14. ‘Heat Wave’ by Penelope Lively.

What an intriguing book this turned out to be – a slim volume packed full of punch. First published in 1996, Mum read it the following year, and kept it, which is an indication of how much she enjoyed it, and I did too. Particularly of interest to me were two things; firstly, that in 1997 Mum was about the same age as I am now, the same age as Pauline, the books central character, and secondly, that Mum had written a short shopping list inside the front cover, obviously gardening related, (Growmore, gravel, small fork…) but including ‘plastic plant’. Mum was a keen gardener, and although her garden was not large, it had a great deal packed into it, and any spots where she couldn’t get a thing to grow, or odd containers, were promptly filled with a plastic bundle of foliage! Like me, she would rail against Monty Don on Gardeners World exhorting you to plant ‘a drift of daffodils’….and just where exactly would one expect to fit a drift of daffodils in a tiny London garden?! After she had retired from teaching, on a warm day Mum could often be found perched out by her little blue shed reading a book with a cup of tea beside her, and that lovely garden hosted many a family gathering. When she moved to her flat, she dug up huge roses and shrubs and potted them up to take with her, and as I write this I can see her lovely old red rosebush shooting out lots of new growth outside my kitchen window…I have her pot plants here as well as her books. A delightful presence in my little house.

In Heat Wave, Ms Lively is exploring relationships, and most particularly, infidelity within relationships, in a perceptive and compassionate manner. Pauline, our heroine, is comfortable with herself at last in her mid fifties, and is spending a long hot summer at her country cottage with her daughter Teresa and her husband and small son in the cottage next door. Pauline is editing a book about romantic love, and this draws her mind back to the past, the years with Teresa’s father, his infidelities, and her crippling jealousy and unhappiness. As the heat of the summer builds, the wheat field outside her window is alluded to frequently; we see the passage of the summer through the changes in the landscape. “Pauline knows this field intimately–its range of mood and colour, its seasonal changes. It is growing wheat–winter wheat, which at this May moment is a rich green pelt.” And as the landscape becomes, instead of a sea of waving, lush, green growth, a field where the wheat has been harvested, and the straw baled into monolithic, vaguely threatening shapes, at last a storm breaks in more ways than one and the book reaches its surprising but very satisfying conclusion.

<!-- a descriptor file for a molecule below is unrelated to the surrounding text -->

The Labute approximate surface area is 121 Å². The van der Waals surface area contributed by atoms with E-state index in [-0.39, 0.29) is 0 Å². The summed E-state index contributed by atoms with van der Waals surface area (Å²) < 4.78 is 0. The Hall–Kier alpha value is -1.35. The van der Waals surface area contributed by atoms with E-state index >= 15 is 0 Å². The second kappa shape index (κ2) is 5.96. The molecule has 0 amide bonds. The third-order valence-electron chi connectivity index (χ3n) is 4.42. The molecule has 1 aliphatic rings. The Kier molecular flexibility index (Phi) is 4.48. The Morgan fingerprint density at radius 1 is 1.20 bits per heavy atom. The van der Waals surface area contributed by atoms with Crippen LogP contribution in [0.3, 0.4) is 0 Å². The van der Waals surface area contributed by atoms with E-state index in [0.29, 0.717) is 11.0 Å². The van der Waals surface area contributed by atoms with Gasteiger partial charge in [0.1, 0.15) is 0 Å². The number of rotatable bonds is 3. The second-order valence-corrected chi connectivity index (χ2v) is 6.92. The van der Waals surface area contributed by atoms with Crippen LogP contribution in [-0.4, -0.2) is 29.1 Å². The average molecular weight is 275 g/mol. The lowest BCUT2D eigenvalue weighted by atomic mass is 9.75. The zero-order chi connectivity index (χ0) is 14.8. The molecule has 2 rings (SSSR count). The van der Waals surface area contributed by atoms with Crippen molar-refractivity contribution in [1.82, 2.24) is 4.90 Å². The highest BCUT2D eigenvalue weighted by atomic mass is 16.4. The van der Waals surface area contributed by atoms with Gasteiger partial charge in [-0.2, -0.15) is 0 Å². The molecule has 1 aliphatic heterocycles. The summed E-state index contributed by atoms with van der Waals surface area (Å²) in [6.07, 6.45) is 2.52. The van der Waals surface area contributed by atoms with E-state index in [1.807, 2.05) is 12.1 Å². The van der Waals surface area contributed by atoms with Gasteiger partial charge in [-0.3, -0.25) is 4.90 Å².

I loved the way Ms Lively managed so skilfully and successfully to link the weather and the landscape to what was happening to the characters in the book. All is calm and green and lovely to begin with, but as the heat starts to scorch the land, so Pauline realises with anguish that her daughters husband is betraying her, that Teresa is going through the same pain she did with Teresa’s father. There are some wonderfully written conversations, or almost wordless exchanges, between mother and daughter as Pauline attempts to reach out to Teresa while Teresa tries to deny what is happening. And alongside this we see the baby, Luke, just being a toddler, oblivious to the emotional storm crashing around him, something that Pauline marvels at.

It’s a beautifully written story, a very English book, with good manners, attention paid to detail, and some wonderful characters, both the central ones and the peripherals. I thoroughly recommend it as a summer read, and hope we might see a heat wave summer again soon! As always, if you would like to add this book to your collection, please let me know either here or on the Facebook page, and I will send it to you gratis and with love. It’s smashing!